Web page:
Despite the evidence supporting the efficacy of total contact casts (TCC) to offload diabetic foot ulcers, podiatric physicians may not be putting this evidence into practice, according to a recent study.
The study, published in Advances in Skin and Wound Care, focused on 25,114 diabetic foot ulcers in 11,784 patients.1 The authors documented offloading in just 2.2 percent of 221,192 visits in a six-year period. They found the most common offloading options were the postoperative shoe (36.8 percent) and TCC (16 percent). At the one-year mark, the study notes 2.2 percent of patients who wore TCCs experienced amputations, in comparison to 5.2 patients who did not wear TCCs. In those who wore TCCs, 39.4 percent of patients had healed wounds while 37.2 percent of patients who did not wear TCCs experienced wound healing, with the authors adding that infection rates were significantly higher in those not wearing TCCs.
Furthermore, the authors note only 61 percent of clinics in the study used total contact casts, with 57 percent of those clinics using a traditional TCC, followed by 36 percent using the TCC-EZ (Derma Sciences).1 They concluded that wound care settings “vastly underutilize” TCCs, saying easy-to-apply devices like the TCC-EZ may lead to an increase in use for total contact casts.
The data from this most recent study confirm the adage that we have again and again experienced in practice: It is not what one puts on a wound that heals it, but what one takes off.
In 2008, we published a manuscript showing that, among some 900 diabetic foot specialty centers in the USA, fewer than 2 percent used the "gold standard" total contact cast as the primary means of offloading.2 The current study suggests the very same issue.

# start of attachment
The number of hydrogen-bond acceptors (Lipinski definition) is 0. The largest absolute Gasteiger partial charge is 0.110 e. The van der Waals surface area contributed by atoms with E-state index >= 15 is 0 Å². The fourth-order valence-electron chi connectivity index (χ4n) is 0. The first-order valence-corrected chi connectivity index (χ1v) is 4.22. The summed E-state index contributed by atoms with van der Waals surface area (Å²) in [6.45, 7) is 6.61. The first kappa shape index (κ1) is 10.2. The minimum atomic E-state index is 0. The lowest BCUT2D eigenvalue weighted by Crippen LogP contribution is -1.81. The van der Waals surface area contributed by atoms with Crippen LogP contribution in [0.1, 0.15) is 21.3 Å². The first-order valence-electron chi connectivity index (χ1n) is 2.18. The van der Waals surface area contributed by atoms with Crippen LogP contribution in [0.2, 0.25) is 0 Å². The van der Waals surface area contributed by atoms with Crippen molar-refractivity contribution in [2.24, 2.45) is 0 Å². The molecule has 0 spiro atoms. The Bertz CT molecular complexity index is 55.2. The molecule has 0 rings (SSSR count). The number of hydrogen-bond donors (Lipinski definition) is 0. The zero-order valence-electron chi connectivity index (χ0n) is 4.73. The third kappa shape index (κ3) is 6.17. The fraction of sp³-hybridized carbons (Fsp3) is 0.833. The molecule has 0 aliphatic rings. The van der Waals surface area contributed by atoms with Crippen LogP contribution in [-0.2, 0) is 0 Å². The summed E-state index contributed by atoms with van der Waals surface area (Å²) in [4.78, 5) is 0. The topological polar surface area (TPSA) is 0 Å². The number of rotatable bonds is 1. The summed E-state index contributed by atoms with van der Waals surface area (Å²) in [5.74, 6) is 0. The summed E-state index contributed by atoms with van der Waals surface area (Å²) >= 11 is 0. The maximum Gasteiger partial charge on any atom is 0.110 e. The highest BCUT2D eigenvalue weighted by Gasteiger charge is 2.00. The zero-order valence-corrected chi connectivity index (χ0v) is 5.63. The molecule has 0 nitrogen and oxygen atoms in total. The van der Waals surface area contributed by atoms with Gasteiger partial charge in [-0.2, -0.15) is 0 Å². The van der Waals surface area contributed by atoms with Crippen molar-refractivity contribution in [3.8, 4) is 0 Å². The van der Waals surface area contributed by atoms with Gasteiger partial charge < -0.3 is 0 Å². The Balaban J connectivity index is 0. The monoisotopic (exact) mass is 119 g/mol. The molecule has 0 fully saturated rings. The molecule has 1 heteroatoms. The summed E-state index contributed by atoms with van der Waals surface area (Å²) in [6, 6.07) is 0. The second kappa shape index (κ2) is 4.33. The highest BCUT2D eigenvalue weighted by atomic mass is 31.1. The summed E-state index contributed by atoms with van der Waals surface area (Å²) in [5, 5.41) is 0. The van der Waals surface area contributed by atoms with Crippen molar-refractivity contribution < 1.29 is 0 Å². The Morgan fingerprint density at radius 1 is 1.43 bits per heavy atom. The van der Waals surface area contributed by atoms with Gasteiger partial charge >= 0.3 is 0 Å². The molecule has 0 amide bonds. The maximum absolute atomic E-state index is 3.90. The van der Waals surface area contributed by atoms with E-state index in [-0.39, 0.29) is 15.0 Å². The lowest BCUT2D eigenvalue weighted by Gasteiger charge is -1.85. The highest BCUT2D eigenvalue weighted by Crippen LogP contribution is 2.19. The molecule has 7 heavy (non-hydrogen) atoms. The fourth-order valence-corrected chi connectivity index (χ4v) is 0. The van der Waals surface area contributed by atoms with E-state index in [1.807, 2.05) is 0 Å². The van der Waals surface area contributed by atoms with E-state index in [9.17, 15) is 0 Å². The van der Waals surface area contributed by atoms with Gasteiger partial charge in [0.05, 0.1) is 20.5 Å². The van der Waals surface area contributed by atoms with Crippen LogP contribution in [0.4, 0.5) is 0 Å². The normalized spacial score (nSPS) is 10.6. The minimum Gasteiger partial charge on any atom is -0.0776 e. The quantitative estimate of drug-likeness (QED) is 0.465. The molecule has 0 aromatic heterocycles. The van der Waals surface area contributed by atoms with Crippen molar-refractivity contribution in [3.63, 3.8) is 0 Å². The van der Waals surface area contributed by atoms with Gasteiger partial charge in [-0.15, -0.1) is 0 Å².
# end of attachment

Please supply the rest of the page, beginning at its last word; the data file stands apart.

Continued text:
Why? I think that most clinicians still shy away from covering up an open wound with an irremovable device for a week in a neuropathic patient. Additionally, even though the application of TCCs has become much easier over the past few years with the development of kits, it is far easier for the clinician to think of other reasons not to take the extra time to use these.
Further, more and more of our patients are more and more complicated than ever before. When we first started studying offloading, most patients were neuropathic. Now, in the US and European Union, most also have an element of ischemia. While this is no longer a contraindication to application of a TCC except in primarily ischemic patients, it is enough to give the clinician pause.
Total contact casting is our absolute go-to tool for primarily neuropathic patients. However, with 12,900 annual patient visits between our Toe and Flow teams, we find ourselves in the above situation at our SALSA unit each and every day. The key is to merge the data that we see in study after study with the realities that we see in patient after patient. These lead us to an inescapable (and irremovable) conclusion that we have to keep trying to be and do better.
1. Fife CE, Carter MJ, Walker D, et al. Diabetic foot ulcer off-loading: the gap between evidence and practice. Data from the US Wound Registry. Adv Skin Wound Care. 2014; 27(7):310-16.
2. Wu SC, Jensen SL, Weber AK, et al. Use of pressure offloading devices in diabetic foot ulcers: do we practice what we preach? Diabetes Care. 2008; 31(11):2118-9.